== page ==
How to Set Up An Art Studio

Steps to Take to Set Up an Art Studio

A World Created
Setting up an art studio is a very personal thing. As an artist, your creative space will reflect your personality and creative style. Although no two studio spaces are alike, there are things to consider when organizing a functional creative workspace. The following list will help you get started in thinking through potential issues:

1. Space to create

Obviously, a major consideration is space. Does your proposed studio space have enough room to comfortably create your works of art? Is there room to leave your art supplies set up? (You'll use them more if you don't have to drag them out every time you get the urge to create.) Is there enough space to organize your supplies?

Although most artists have to work within the constraints of their situation, before carving out that space for your studio, think about its functionality in regards to space. If there isn't enough room, you will be frustrated.

2. Lighting

Lighting is another major factor to consider when setting up your art studio. Is there natural light? Are there enough windows? Will you receive morning or afternoon light? Is there too much light?

One artist had her studio custom built. She added windows everywhere, including some skylights. What she didn't realize, however, was that the skylights added too much light, which bounced off her bright white paper and caused her to squint in order to work. In the end, she covered over one of the skylights with paper to soften the lighting affects.

Go into the proposed room during each part of the day and consider how the light is affecting the room. If major room re-construction isn't in your budget, there are often inexpensive things you can do to help alter the lighting such as adding light fixtures with natural light bulbs, or covering over an existing window.

3. Comfort

No matter how wonderfully planned your studio is, an uncomfortable space will hinder the creation of art. Do you have chairs, tables, easels, etc. that help facilitate your work? Does the atmosphere stimulate creativity? Do you find yourself drawn into that room, even when you're not actively creating something? Does the space urge you to create?

A good studio space should feel as comfortable as a favorite pair of old sweats. If there are things that bother you, change them (if you can) rather than ignore them. Fewer distractions means more energy focused on creating.

4. Health and Convenience

Do you have good ventilation? If working with toxic supplies, do you handle them appropriately and have first aid supplies on hand? How is the room temperature year round? Are you close to a source of water?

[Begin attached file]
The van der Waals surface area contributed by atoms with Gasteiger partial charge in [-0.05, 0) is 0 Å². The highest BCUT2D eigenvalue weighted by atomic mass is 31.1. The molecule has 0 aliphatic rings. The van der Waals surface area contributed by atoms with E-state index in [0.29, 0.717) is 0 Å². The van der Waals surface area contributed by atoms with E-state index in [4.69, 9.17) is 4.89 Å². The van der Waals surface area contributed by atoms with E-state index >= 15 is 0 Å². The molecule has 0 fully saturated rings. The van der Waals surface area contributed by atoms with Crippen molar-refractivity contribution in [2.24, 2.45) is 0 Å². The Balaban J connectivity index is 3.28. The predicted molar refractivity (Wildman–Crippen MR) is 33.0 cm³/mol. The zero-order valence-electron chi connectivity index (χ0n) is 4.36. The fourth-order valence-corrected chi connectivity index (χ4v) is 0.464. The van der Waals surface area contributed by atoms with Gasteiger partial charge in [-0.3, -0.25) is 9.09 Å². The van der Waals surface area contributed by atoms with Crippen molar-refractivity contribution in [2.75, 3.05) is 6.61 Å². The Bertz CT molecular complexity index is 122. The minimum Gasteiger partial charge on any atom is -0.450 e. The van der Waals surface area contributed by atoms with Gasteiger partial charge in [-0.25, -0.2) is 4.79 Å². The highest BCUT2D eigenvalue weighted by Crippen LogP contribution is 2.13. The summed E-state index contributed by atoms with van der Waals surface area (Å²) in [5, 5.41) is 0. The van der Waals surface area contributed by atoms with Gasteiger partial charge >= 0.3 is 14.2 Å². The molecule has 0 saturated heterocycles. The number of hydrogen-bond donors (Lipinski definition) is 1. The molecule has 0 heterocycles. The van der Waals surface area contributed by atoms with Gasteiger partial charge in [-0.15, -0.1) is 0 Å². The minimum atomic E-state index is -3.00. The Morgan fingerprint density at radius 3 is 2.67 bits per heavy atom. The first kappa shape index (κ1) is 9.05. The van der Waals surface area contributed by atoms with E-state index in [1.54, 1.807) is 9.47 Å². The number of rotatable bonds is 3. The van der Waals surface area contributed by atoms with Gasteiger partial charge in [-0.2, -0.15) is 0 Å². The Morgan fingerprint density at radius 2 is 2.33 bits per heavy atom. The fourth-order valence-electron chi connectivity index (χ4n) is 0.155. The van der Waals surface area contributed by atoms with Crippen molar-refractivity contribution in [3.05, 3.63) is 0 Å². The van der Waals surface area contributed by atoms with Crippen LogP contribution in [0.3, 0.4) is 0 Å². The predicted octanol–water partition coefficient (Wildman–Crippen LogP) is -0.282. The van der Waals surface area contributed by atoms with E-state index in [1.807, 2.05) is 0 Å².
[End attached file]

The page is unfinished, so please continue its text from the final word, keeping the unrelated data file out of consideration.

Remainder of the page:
Needing to go from the far corner of the garage, through the living room and down the hall for a sink to clean your paintbrushes might not seem like a big deal in theory, but it's distractive to the creative process. If you can't afford the perfect space, are there things you can do to help cut down on the inconvenience? (In the water example, possibly having 2 huge buckets of water readily available in your corner of the garage-one for first rinse, one for second rinse, might help).

5. Creative Stimulus

Do you have space for art and reference books? How about visual props? Have you collected great artwork, novels, etc. that stimulate you towards excellence? Is there music you like to work to? Do you have room for a CD player? All of these things combine to create an atmosphere that promotes creative ideas and helps you out of a creative slump when you need one.

6. Permission

Have you given yourself permission to create? Have those around you given you the same permission? Posting studio hours is a great way to help everyone begin to take you seriously-especially if you're just starting out in your pursuit of art.

If you take yourself seriously, others will eventually catch on. Be patient and set firm, but kind boundaries.

7. Have fun!

This is the point, right? Enjoy what you do and have fun!

Thinking through these issues will hopefully help you avoid some problems as you set up an art studio. Looking a head at potential issues and trying to sort them out before you're up and running will help give you a smooth transition into having a functional creative workspace.

Written by: Kerrie Hubbard